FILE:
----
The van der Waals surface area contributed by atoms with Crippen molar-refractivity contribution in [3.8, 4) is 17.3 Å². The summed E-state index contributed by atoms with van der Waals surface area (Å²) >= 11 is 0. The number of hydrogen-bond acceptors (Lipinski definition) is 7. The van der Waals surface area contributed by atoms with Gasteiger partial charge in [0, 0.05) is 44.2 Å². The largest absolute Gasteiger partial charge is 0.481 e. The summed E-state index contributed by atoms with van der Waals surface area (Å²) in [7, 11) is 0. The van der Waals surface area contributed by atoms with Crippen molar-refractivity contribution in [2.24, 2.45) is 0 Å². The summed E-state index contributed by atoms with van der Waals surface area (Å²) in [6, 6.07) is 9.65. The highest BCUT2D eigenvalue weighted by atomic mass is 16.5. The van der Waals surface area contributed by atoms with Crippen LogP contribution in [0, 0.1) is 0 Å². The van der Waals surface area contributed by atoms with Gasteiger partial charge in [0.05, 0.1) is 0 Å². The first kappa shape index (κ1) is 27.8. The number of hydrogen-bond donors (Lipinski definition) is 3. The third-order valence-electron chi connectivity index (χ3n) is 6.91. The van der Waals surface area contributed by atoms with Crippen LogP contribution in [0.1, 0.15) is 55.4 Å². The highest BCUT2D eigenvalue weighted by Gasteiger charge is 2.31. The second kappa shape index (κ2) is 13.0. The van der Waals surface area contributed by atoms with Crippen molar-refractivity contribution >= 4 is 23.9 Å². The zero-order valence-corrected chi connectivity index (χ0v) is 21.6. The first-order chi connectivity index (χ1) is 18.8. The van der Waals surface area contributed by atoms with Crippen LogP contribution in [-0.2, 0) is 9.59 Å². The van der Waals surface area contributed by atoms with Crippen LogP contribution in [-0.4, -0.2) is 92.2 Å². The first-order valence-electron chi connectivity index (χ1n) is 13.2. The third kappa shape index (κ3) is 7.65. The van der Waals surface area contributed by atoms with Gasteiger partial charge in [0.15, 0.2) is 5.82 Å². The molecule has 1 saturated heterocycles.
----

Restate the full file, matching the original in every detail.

The van der Waals surface area contributed by atoms with Crippen molar-refractivity contribution in [3.8, 4) is 17.3 Å². The summed E-state index contributed by atoms with van der Waals surface area (Å²) >= 11 is 0. The number of hydrogen-bond acceptors (Lipinski definition) is 7. The van der Waals surface area contributed by atoms with Gasteiger partial charge in [0, 0.05) is 44.2 Å². The largest absolute Gasteiger partial charge is 0.481 e. The summed E-state index contributed by atoms with van der Waals surface area (Å²) in [7, 11) is 0. The van der Waals surface area contributed by atoms with Crippen molar-refractivity contribution in [2.24, 2.45) is 0 Å². The summed E-state index contributed by atoms with van der Waals surface area (Å²) in [6, 6.07) is 9.65. The highest BCUT2D eigenvalue weighted by atomic mass is 16.5. The van der Waals surface area contributed by atoms with Crippen LogP contribution in [0, 0.1) is 0 Å². The van der Waals surface area contributed by atoms with Gasteiger partial charge in [0.05, 0.1) is 0 Å². The first kappa shape index (κ1) is 27.8. The number of hydrogen-bond donors (Lipinski definition) is 3. The third-order valence-electron chi connectivity index (χ3n) is 6.91. The van der Waals surface area contributed by atoms with Crippen LogP contribution in [0.1, 0.15) is 55.4 Å². The highest BCUT2D eigenvalue weighted by Gasteiger charge is 2.31. The second kappa shape index (κ2) is 13.0. The van der Waals surface area contributed by atoms with Crippen molar-refractivity contribution >= 4 is 23.9 Å². The zero-order valence-corrected chi connectivity index (χ0v) is 21.6. The first-order chi connectivity index (χ1) is 18.8. The van der Waals surface area contributed by atoms with Crippen LogP contribution in [-0.2, 0) is 9.59 Å². The van der Waals surface area contributed by atoms with Crippen LogP contribution in [-0.4, -0.2) is 92.2 Å². The first-order valence-electron chi connectivity index (χ1n) is 13.2. The third kappa shape index (κ3) is 7.65. The van der Waals surface area contributed by atoms with Gasteiger partial charge in [0.15, 0.2) is 5.82 Å². The molecule has 1 saturated heterocycles.